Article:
Yup, Equal Pay Day next Wednesday, represents the day that, in comparison to full-time working men, full-time working women effectively stop working for the year. We currently lag behind on the equal pay front by a eyes-wide-and-shocked, 18 per cent, and in actual paid working days that equates to our salaries stopping next Wednesday until January 2017.
It's shocking; it's unfair; it's bloody insulting, but it's the truth - and all of us needs to acknowledge and do what we can to try and lessen - ultimately, remove - this pay gap. While we're realists and know that change takes time - here are three steps that all of us can take today to get people engaged in the debate - and secure yourself some more dineros too.
1. Stylist Magazine is encouraging that all working women leave their desks at 3.34pm next Wednesday, 18 per cent earlier than usual (based on a normal, 9-5pm working day). Their office will be female-free at this time, and perhaps yours should be too? Stylist is running an amazing campaign to support #EqualPayDay, so click on and have a look. Then, print out their letter, and give it to your boss.
2. Don't be afraid to negotiate. One of the reasons that women lag behind - and it is certainly not the most pertinent - is that many of us don't negotiate hard enough when it comes to pay rises and new salaries. No one likes talking about money, not least when we're asking someone much more senior to give us more of it, but asking for money is not a crime. If it helps, before your review, or if you're negotiating a new package, create a list of everything that you've done/will do for the company - proof of the financial reward you think you deserve. If you can go in well prepared, with black and white evidence that you're worth it, pay rises aren't just easier to ask for, they're more likely to happen too.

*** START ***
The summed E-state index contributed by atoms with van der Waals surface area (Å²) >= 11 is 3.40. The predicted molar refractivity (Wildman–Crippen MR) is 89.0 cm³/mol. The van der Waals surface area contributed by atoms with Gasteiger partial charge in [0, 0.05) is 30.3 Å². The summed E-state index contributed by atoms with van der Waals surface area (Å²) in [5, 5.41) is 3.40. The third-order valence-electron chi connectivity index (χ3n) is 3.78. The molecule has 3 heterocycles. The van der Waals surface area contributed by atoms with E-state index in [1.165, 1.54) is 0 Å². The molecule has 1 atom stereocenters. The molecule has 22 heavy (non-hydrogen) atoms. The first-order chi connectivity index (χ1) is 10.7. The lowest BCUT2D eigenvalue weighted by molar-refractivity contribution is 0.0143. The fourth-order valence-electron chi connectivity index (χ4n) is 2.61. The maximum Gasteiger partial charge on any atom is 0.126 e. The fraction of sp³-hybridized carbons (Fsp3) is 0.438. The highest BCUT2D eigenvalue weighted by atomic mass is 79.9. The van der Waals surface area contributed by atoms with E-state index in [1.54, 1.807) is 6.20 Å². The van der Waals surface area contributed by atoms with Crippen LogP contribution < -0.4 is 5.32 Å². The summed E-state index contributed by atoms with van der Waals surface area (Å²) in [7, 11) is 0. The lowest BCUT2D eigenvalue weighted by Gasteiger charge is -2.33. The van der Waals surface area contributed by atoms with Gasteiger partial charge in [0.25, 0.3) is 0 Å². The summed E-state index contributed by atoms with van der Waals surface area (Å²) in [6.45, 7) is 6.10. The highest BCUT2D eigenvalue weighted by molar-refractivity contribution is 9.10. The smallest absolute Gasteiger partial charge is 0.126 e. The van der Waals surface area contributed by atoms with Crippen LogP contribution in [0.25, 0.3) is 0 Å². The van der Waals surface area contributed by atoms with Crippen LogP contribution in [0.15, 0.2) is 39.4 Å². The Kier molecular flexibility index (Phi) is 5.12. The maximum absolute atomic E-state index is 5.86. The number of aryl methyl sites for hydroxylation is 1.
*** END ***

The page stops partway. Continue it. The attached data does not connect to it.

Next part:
3. In 2018, in a move that has been resisted by business groups, companies in the UK with more than 250 employees will have to disclose how much they are paying, in both salaries and bonuses, to their male and female staff. This should help the ball roll faster to parity, but it's still a long way off. In the meantime, and with this blog post as your proof, encourage your employer to fess up now. Be a pioneer at your work, and within your industry. If nothing else your vision and courage will be noted and hopefully it will also get more women and men talking about #EqualPayDay.